My issues with the lady who smokes at my office entrance has less to do with a bias against smokers, a little to do with an unwelcome smoky ambience to the beginning of my workday, and much more to do with a sense of disbelief that she is such an exemplary performer that she can meet her job expectations in half a day, or less.

So why am I bothering to write at all about this?  Well, the quote above is a favorite - it seems a waste not to share it.  But, not that smokers need more societal angst heaped upon their heavy laden backs, another pet peeve has flowered with the coming Spring.

You remember Spring?  In the South, it's that special month or so when the temperature invites rolling the car windows down, enjoying the fresh air.  We need this brief period to quickly enjoy the outdoors before the oppression of Southern heat sets in.  And no, I'm not going to complain about the smoker in the car in front of me enjoying the same sense of, um, freshness.  (It's obviously okay to poke fun at the irony).

Recently, I was waiting for a left hand turn arrow on a divided highway, and happened to look at the median.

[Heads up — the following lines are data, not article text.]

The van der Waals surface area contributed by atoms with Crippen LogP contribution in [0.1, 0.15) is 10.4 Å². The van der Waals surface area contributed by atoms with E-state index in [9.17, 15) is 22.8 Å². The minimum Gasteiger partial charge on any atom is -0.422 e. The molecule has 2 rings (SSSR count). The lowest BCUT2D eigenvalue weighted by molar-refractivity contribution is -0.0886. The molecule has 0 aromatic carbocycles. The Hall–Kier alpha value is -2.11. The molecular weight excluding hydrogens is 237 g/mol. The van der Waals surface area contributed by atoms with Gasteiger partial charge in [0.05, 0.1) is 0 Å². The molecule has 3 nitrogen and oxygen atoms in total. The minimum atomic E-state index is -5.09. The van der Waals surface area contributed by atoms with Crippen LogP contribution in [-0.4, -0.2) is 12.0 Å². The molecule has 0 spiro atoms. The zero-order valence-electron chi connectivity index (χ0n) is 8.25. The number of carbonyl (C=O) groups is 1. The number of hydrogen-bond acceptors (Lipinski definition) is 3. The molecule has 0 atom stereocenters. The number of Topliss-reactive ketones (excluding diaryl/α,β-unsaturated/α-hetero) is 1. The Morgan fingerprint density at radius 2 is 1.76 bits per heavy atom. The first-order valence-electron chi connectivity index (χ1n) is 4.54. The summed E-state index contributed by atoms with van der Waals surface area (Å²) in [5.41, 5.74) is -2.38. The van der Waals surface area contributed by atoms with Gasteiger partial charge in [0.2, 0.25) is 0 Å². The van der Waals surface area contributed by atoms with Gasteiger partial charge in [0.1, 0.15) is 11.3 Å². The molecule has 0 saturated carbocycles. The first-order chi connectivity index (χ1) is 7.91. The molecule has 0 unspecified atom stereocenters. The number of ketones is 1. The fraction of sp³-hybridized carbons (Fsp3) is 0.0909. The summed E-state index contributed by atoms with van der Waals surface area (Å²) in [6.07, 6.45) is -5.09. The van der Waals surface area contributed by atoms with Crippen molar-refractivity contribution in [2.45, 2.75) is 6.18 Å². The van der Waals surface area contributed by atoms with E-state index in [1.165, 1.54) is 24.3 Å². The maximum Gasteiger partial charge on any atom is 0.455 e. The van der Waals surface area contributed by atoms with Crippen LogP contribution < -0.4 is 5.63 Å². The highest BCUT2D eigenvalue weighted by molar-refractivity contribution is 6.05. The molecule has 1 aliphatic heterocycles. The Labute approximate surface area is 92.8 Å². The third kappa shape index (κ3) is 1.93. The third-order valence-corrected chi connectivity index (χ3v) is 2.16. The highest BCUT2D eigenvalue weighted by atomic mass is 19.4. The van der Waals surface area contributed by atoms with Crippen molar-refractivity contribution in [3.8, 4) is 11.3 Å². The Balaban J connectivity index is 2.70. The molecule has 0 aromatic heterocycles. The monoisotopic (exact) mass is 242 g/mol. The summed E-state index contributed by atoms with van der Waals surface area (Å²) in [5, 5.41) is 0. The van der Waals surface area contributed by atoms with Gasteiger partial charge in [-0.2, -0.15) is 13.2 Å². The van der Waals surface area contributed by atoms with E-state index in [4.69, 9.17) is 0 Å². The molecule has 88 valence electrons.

There are leaves mixed in, but there's as many cigarette butts as weeds within the frame of this picture, literally hundreds. I paid attention only because the smoker in front of me stylishly flicked the stump of his cigarette onto the road.  And I have to ask myself...


Even in Georgia, we have rules against littering.  To see someone litter is a rare thing.  Know the difference between a redneck and a good ol' boy?  A redneck throws his empty beer can out the window; a good ol' boy throws it into the back of his pickup.  Indeed, my observations tend to point towards paper trash floating out from the beds of moving pickup trucks than anyone intentionally littering.